Magazine article Variety

Legacy Rights Make Business Might

Magazine article Variety

Legacy Rights Make Business Might

Article excerpt

Two of the biggest films of the fall season - "A Star Is Born" and "Bohemian Rhapsody" - are centered around music. "Straight Outta Compton" introduced N.W.A.'s music and story to a whole new generation. Netflix and Hulu and Showtime are filled with music documentaries and biopics, many about figures who are hardly household names (millions know Bert Berns' songs, but how many know who he is?). There's little question that we're in an unprecedented time for music and screens.

As during any boom time, players are casting a careful eye on what they own, what they want, and how much they can charge or pay for it - not to mention whether a project is consistent with their artist's business and (sorry, we've gotta use this word sooner or later) brand.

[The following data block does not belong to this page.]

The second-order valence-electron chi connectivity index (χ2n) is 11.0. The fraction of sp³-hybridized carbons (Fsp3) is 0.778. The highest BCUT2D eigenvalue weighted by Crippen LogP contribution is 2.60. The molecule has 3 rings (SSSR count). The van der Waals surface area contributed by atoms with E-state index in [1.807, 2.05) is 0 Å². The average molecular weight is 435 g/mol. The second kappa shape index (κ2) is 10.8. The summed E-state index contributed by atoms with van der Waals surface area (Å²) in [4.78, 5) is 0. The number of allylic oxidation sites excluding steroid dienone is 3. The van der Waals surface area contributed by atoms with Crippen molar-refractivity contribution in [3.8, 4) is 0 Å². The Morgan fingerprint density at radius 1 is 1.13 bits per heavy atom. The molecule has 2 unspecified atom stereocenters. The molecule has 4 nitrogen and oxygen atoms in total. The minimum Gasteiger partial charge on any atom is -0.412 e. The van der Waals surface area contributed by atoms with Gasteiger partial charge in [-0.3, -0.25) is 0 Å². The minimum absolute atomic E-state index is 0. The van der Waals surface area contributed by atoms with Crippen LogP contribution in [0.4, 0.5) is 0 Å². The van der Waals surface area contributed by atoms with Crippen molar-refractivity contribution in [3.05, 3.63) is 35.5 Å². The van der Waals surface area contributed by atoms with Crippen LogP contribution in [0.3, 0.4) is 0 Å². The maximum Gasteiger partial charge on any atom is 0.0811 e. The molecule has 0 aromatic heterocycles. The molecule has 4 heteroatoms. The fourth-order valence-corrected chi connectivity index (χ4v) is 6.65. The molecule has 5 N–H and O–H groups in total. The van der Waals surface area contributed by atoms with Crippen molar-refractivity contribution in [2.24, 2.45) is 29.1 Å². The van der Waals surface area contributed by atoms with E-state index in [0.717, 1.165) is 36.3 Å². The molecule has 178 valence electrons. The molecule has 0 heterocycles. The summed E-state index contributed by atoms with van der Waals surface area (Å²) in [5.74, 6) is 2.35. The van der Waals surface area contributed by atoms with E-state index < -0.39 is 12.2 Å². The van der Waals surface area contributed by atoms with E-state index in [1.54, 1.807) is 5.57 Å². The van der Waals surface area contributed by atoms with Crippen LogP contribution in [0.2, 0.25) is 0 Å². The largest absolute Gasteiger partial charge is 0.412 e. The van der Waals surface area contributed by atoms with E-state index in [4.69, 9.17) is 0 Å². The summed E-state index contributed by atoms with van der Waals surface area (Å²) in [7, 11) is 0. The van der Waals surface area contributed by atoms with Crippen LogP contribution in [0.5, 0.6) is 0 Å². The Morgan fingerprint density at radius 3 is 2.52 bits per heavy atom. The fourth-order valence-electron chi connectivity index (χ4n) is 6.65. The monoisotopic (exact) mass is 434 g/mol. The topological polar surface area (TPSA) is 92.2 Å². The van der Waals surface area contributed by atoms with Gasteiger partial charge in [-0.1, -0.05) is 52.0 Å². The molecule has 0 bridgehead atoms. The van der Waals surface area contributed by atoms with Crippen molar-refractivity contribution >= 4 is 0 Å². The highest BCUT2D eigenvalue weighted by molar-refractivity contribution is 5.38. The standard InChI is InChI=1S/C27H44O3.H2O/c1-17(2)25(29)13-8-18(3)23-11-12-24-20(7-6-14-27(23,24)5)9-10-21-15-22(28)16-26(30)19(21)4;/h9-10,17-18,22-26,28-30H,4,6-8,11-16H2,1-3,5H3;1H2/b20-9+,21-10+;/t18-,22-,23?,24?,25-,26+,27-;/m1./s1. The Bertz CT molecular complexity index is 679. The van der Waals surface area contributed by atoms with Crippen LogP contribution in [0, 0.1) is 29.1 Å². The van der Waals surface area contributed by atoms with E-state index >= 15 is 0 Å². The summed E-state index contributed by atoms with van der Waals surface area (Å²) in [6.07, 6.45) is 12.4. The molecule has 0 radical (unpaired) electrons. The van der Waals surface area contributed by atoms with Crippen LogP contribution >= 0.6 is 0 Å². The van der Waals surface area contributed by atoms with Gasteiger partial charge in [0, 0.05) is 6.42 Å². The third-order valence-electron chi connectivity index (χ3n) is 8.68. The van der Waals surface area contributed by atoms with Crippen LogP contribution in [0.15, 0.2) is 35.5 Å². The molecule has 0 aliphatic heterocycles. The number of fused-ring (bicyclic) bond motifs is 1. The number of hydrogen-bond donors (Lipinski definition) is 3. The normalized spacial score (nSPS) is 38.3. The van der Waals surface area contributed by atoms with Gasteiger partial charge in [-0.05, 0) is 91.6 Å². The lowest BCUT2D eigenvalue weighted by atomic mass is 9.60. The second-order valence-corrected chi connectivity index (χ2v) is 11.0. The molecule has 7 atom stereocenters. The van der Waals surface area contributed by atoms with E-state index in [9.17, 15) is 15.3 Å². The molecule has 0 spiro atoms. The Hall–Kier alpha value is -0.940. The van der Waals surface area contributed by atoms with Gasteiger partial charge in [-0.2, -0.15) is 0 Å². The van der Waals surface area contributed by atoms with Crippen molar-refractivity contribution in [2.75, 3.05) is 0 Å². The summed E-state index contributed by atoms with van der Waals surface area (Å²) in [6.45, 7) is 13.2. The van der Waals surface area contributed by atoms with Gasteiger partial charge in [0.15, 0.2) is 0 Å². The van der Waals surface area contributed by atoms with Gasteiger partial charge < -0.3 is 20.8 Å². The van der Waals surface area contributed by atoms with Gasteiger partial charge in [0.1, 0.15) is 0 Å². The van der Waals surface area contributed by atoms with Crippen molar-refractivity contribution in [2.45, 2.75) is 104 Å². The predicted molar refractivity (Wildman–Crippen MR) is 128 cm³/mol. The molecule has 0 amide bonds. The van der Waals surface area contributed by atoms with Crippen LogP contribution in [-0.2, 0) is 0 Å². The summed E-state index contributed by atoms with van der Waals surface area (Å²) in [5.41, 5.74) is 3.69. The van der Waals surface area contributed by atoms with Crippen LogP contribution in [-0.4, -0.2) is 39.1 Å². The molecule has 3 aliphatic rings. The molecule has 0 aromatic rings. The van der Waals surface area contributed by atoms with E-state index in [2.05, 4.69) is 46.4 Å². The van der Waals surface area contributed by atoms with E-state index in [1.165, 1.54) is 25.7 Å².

These topics and more will be explored and unpacked at the In the Zeitgeist - Music Documentaries and Biopics panel at Variety's Music for Films summit. What is attractive to an estate or rights-holder and makes them want to become involved in a film or TV project? Conversely, how can rightsholders present an artist or catalog in a way that makes it seem ripe for such a project? Lending their expertise will be manager Deborah Mannis-Gardner, owner/president of DMG Clearances and music supervisor of "The Defiant Ones"; estate manager Jeff Jampol; music supervisor Jonathan McHugh; John Ottman, editor, "Bohemian Rhapsody"; and Heather Parry, president of production, film and television at Live Nation Prods.

Key to any successful project is a level of authenticity that still manages to deliver a strong story. …

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